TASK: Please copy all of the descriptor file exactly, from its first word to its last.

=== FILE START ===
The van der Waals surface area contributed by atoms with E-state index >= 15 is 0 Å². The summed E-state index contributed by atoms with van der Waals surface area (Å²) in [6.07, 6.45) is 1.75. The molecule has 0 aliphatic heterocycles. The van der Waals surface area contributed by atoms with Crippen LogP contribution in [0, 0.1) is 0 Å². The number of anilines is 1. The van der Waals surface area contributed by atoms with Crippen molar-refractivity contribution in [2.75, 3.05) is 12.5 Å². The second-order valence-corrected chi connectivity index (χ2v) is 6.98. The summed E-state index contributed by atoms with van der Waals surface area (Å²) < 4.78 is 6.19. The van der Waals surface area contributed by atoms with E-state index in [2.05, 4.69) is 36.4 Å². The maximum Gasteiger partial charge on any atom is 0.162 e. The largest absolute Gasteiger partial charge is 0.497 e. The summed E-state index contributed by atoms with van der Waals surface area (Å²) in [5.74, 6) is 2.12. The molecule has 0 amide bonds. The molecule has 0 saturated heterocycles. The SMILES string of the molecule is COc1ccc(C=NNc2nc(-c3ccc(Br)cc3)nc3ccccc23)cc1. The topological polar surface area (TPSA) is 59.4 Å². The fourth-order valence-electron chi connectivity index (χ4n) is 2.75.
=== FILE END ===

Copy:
The van der Waals surface area contributed by atoms with E-state index >= 15 is 0 Å². The summed E-state index contributed by atoms with van der Waals surface area (Å²) in [6.07, 6.45) is 1.75. The molecule has 0 aliphatic heterocycles. The van der Waals surface area contributed by atoms with Crippen LogP contribution in [0, 0.1) is 0 Å². The number of anilines is 1. The van der Waals surface area contributed by atoms with Crippen molar-refractivity contribution in [2.75, 3.05) is 12.5 Å². The second-order valence-corrected chi connectivity index (χ2v) is 6.98. The summed E-state index contributed by atoms with van der Waals surface area (Å²) < 4.78 is 6.19. The van der Waals surface area contributed by atoms with E-state index in [2.05, 4.69) is 36.4 Å². The maximum Gasteiger partial charge on any atom is 0.162 e. The largest absolute Gasteiger partial charge is 0.497 e. The summed E-state index contributed by atoms with van der Waals surface area (Å²) in [5.74, 6) is 2.12. The molecule has 0 amide bonds. The molecule has 0 saturated heterocycles. The SMILES string of the molecule is COc1ccc(C=NNc2nc(-c3ccc(Br)cc3)nc3ccccc23)cc1. The topological polar surface area (TPSA) is 59.4 Å². The fourth-order valence-electron chi connectivity index (χ4n) is 2.75.